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Rage Speak Out About Immigrants' Rights Show

Band says L.A. gig will be only 2010 U.S. date

July 21, 2010 5:26 PM ET

Rage Against the Machine geared up for their first L.A. show in 10 years with a press conference today explaining why they're playing the gig: to rally the opposition to Arizona's anti-immigration legislation. The Friday night concert will raise awareness for SoundStrike, a collective of musicians including Rage, Nine Inch Nails, Kanye West and others who have vowed not to play Arizona since the state passed strict anti-immigration regulations. "We're here to use our music to unite people of all colors and economic strata in a single voice of solidarity to say no to legalizing racial profiling," said Tom Morello. "And we're here to rock this mother to the ground." Unfortunately, Rage also delivered some bad news: this weekend's show, which also features a performance by Conor Oberst, will be Rage's only North American concert this year. The band expects to raise as much as $350,000 to fight the legislation.

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At the conference, de la Rocha revealed that his stance isn't just political — it's personal. "Just minutes from my home I can quickly get to the 10 freeway," he said. The 10, de la Rocha added, "connects communities that I've called home my whole life to the state of Arizona, where decades ago my grandfather first crossed the U.S.-Mexico border."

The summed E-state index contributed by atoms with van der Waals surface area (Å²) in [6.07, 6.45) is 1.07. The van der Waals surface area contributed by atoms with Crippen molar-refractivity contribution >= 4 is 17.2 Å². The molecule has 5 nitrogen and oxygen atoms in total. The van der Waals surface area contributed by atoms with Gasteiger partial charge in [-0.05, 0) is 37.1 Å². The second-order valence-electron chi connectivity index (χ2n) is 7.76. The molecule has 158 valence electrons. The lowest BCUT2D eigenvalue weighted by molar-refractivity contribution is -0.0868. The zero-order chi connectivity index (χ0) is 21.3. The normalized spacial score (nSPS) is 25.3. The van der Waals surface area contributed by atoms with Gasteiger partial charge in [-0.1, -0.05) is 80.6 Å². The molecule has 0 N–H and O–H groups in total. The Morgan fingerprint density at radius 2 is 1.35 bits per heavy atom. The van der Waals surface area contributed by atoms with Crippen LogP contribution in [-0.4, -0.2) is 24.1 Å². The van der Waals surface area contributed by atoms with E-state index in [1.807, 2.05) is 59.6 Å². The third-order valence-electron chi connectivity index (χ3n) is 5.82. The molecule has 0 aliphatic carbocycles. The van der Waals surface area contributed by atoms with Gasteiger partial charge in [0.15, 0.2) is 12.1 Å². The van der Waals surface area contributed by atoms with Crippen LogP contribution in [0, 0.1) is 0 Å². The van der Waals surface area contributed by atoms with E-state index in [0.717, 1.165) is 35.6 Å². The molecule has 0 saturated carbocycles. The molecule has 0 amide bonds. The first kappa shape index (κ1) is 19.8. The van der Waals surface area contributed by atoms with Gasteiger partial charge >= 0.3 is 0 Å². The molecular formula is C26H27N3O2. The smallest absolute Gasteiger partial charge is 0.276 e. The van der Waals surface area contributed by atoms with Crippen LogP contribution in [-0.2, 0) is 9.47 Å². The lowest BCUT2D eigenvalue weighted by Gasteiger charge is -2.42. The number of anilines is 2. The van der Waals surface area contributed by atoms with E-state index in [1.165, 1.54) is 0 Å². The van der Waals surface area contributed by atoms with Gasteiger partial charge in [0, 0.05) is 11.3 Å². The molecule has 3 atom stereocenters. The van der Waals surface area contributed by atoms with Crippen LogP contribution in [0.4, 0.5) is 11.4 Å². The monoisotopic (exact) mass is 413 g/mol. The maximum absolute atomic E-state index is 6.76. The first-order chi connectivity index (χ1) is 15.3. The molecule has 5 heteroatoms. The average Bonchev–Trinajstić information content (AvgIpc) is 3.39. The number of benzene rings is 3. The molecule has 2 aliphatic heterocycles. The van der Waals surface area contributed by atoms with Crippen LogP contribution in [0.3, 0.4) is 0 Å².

As Rolling Stone previously reported, de la Rocha spoke out about the anti-immigration law at a gig with his side project One Day as a Lion in California last week. "We need to stop this codification of racial profiling from spreading throughout these states," he said, before adding that "poor workers" have taken the blame for a mess created by "those motherfuckers at Goldman Sachs and AIG."

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Song Stories

“San Francisco Mabel Joy”

Mickey Newbury | 1969

A country-folk song of epic proportions, "San Francisco Mabel Joy" tells the tale of a poor Georgia farmboy who wound up in prison after a move to the Bay Area found love turning into tragedy. First released by Mickey Newbury in 1969, it might be more familiar through covers by Waylon Jennings, Joan Baez and Kenny Rogers. "It was a five-minute song written in a two-minute world," Newbury said. "I was told it would never be cut by any artist ... I was told you could not use the term 'redneck' in a song and get it recorded."

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